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Capital Punishment in the United States Explained

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In our Explainer series, Fair Punishment Project lawyers help unpackage some of the most complicated issues in the criminal justice system. We break down the problems behind the headlines - like bail, civil asset forfeiture, or the Brady doctrine - so that everyone can understand them. Wherever possible, we try to utilize the stories of those affected by the criminal justice system to show how these laws and principles should work, and how they often fail. We will update our Explainers monthly to keep them current. Read our updated explainer here.
To beat the clock on the expiration of its lethal injection drug supply, this past April, Arkansas tried to execute 8 men over 1 days. The stories told in frantic legal filings and clemency petitions revealed a deeply disturbing picture. Ledell Lee may have had an intellectual disability that rendered him constitutionally ineligible for the death penalty, but he had a spate of bad lawyers who failed to timely present evidence of this claim -…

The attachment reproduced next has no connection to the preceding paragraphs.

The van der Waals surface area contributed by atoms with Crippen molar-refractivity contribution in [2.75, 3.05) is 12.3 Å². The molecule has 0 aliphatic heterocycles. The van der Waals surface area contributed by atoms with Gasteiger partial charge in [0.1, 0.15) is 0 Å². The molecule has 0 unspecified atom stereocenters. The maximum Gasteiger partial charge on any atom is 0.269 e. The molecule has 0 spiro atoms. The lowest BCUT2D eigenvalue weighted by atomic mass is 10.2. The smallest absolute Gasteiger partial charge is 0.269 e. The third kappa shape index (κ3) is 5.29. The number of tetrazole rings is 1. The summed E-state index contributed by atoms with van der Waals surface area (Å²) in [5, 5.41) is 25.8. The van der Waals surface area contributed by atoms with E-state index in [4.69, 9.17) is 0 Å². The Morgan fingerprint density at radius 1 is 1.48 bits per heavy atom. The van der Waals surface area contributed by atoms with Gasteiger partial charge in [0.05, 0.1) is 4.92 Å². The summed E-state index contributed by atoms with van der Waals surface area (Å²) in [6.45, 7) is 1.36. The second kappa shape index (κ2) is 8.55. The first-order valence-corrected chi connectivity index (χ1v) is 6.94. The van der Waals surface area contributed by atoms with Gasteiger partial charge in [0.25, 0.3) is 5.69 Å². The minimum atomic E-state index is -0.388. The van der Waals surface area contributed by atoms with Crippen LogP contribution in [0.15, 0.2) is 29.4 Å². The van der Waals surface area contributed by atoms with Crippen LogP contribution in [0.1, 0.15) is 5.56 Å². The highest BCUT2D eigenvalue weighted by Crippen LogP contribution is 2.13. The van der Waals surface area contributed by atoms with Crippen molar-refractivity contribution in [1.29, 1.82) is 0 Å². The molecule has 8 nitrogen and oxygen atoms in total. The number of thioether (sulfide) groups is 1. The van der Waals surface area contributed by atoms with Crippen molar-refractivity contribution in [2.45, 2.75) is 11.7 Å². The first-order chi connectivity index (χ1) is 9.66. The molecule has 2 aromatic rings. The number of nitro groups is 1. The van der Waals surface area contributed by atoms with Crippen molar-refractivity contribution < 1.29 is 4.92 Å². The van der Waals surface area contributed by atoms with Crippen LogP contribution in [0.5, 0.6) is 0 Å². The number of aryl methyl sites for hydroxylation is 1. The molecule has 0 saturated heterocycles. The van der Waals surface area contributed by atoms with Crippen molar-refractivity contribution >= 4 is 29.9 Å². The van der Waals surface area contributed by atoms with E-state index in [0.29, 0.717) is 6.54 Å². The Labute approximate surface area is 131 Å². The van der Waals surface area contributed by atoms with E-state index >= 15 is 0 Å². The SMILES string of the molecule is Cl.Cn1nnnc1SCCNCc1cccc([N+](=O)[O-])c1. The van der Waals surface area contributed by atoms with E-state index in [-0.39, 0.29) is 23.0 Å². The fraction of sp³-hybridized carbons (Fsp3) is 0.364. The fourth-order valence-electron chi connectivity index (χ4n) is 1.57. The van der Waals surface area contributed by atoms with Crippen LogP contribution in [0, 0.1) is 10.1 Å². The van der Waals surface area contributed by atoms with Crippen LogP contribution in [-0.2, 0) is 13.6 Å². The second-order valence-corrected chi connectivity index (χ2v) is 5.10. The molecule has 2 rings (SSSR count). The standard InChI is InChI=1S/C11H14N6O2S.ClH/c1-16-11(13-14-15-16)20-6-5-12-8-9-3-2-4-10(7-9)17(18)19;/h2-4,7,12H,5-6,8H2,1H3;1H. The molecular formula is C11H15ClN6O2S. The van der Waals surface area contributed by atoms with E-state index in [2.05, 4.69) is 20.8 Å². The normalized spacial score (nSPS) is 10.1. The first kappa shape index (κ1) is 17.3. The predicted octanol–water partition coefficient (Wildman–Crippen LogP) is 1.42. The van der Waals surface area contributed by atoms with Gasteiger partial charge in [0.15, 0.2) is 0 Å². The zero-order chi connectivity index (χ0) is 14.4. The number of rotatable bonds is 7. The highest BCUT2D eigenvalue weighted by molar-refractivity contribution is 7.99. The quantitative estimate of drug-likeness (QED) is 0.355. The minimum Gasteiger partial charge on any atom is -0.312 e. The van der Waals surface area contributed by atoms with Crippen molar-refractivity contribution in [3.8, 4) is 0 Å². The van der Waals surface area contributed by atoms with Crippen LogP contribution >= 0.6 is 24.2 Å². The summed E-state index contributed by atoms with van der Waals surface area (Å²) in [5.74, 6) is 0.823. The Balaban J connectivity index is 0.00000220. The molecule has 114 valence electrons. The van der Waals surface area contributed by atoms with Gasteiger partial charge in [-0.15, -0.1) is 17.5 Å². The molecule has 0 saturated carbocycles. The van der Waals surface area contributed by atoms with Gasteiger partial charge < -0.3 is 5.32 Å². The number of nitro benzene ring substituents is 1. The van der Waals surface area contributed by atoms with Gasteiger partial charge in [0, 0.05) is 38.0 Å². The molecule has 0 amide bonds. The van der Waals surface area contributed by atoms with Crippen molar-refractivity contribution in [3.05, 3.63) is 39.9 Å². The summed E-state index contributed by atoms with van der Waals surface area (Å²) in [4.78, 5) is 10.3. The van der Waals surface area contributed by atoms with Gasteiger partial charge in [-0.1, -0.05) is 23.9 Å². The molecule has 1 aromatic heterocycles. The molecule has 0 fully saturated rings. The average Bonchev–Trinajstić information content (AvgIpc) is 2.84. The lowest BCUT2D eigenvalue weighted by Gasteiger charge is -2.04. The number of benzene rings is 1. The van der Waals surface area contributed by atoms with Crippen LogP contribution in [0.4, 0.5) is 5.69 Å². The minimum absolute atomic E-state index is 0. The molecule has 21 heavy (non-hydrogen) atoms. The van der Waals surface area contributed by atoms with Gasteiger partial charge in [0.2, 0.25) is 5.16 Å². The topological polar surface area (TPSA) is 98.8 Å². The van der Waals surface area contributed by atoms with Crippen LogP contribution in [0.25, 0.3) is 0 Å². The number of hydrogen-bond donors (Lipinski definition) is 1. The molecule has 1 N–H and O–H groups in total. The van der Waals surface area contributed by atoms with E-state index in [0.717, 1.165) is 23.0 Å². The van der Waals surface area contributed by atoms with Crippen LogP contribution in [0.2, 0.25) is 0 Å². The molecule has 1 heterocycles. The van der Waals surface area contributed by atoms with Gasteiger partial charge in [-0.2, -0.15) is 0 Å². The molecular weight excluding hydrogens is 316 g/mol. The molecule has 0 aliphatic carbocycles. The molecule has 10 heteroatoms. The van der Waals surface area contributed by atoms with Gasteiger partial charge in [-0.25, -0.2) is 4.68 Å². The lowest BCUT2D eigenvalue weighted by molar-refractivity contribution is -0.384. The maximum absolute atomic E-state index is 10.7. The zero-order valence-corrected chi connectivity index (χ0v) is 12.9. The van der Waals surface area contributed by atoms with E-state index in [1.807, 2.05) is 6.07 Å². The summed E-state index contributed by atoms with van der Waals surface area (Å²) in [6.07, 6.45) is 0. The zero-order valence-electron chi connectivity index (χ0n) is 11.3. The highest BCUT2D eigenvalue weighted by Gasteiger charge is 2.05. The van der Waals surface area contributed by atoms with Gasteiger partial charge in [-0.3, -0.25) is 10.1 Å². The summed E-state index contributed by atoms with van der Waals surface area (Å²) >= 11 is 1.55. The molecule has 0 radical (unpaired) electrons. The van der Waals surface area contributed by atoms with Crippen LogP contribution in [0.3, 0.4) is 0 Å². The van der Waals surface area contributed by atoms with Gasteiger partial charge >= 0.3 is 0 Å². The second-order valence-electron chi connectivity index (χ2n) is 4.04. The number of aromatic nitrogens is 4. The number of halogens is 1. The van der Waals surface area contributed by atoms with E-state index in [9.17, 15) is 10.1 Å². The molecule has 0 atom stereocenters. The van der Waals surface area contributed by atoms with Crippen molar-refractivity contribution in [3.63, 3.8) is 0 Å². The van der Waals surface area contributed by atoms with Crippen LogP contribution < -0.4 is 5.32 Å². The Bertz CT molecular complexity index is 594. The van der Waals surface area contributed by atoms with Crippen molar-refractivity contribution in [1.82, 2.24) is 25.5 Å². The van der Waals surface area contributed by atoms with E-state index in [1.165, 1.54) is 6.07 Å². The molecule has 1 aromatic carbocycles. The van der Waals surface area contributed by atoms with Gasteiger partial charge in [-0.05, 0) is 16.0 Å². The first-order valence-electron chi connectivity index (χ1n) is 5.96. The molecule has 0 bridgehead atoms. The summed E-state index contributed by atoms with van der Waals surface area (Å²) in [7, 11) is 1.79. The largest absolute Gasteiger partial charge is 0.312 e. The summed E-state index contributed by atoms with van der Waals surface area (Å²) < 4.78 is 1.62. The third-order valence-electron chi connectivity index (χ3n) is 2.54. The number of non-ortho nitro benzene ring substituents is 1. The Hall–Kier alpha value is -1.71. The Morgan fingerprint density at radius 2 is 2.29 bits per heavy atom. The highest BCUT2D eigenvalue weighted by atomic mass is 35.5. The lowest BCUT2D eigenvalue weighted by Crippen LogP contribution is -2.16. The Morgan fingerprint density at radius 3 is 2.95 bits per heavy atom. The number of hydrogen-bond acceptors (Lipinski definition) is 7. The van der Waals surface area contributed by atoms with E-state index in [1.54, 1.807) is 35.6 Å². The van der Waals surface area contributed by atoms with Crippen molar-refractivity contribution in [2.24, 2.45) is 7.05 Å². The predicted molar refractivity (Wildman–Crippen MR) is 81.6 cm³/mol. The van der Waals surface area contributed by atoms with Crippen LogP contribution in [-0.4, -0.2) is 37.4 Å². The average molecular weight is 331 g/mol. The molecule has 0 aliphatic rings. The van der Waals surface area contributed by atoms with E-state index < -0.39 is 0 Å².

Dylann Roof challenges federal death penalty law as unconstitutional

Dylann Roof
Dylann Roof
Lawyers for Dylann Roof, the accused Charleston church shooter, filed a motion to challenge the constitutionality of the federal death penalty Monday.

Roof's lawyers argue that "the federal death penalty constitutes a legally prohibited, arbitrary, cruel and unusual punishment prohibited by both the Fifth and Eighth Amendments."

They continue to argue that the death penalty itself is unconstitutional in addition to the federal law:

The Federal Death Penalty Act "may have been designed with as much care as possible under the circumstances, the capital sentencing process that the statute provides is constitutionally inadequate in practice. The results of jurors' good-faith grappling with the law - arbitrary, biased, and erroneous death verdicts - are intolerable as a matter of due process and proportional punishment."

Roof faces 33 federal counts, including hate crimes, in the shooting deaths of nine black parishioners during a Bible study. 

His penalty trial is set to begin in November.

The challenge is being brought because the federal government is seeking the death penalty in the case after rejecting Roof's offer to plead guilty and accept multiple sentences of life in prison without the opportunity for parole, Buzzfeed reports.

Sources: The Dallas Morning News, Hannah Wise; The Associated Press, August 1, 2016

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"One is absolutely sickened, not by the crimes that the wicked have committed, but by the punishments that the good have inflicted." - Oscar Wilde

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